When you don’t stick to the manufacturer’s paint spread rate instructions you end up applying a thinner than required coat of paint, leading to visibility of the underlying color. When the underlying surface is dark colored and you are applying a lighter colored paint, you will obviously not be able to hide the dark color. Note that some colors such as oranges, reds and yellows have weaker hiding properties. Sometimes an uneven application by an inexperienced hand can cause this problem. Diluting the paint with an extra thinner to increase its quantity can change the opacity of the paint film, resulting in poor hiding. If the paint is not mixed thoroughly, it can show poor hiding capabilities at certain places.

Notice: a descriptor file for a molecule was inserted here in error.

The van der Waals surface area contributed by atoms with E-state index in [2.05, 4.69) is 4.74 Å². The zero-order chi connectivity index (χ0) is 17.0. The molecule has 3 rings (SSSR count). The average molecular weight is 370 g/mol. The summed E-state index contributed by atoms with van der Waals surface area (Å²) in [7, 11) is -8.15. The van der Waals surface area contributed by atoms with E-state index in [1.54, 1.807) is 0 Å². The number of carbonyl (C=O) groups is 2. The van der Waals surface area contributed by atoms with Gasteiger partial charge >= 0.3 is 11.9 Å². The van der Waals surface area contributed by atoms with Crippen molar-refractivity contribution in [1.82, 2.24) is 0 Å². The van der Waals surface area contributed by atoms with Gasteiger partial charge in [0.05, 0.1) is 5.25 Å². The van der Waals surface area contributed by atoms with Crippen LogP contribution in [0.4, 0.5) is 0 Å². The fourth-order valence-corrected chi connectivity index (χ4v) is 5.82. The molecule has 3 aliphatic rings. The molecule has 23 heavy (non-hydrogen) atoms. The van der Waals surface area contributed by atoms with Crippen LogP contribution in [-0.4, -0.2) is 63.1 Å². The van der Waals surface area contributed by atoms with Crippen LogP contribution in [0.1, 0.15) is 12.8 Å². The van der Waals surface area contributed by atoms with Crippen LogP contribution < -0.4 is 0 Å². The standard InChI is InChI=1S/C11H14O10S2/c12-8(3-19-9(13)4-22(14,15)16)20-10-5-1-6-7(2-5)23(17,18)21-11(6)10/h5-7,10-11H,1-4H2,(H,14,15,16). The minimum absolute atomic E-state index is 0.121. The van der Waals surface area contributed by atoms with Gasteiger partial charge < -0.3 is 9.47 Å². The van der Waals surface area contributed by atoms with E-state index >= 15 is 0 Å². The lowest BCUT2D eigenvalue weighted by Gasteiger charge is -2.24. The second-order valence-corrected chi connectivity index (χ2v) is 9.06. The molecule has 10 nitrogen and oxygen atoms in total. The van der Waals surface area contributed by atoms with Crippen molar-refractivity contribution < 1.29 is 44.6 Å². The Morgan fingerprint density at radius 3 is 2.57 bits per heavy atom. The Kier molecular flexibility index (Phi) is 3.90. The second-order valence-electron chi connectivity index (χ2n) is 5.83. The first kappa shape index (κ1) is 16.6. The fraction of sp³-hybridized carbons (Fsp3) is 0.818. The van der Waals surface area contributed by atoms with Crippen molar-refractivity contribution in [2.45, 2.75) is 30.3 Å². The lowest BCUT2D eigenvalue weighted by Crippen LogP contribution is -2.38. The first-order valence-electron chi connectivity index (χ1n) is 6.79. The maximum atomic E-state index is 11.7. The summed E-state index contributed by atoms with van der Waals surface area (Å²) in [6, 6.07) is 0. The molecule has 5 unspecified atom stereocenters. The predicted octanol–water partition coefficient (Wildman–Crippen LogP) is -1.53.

Good quality paints are complete in their composition and do not require any further thinning. So avoid thinning your paint further. Mix a very small quantity of thinner only if required. Sometimes applying an extra coat of paint solves this problem. Make sure you use quality painting tools such as rollers with the recommended nap length. Also, use the recommended quality of brushes that help maintain the spread rate and give an even finish.
If you are using a lighter or an extreme color always use a primer tinted with the color you are about to use. Always use a primer on porous surfaces to avoid early drying and to maintain the spread rate.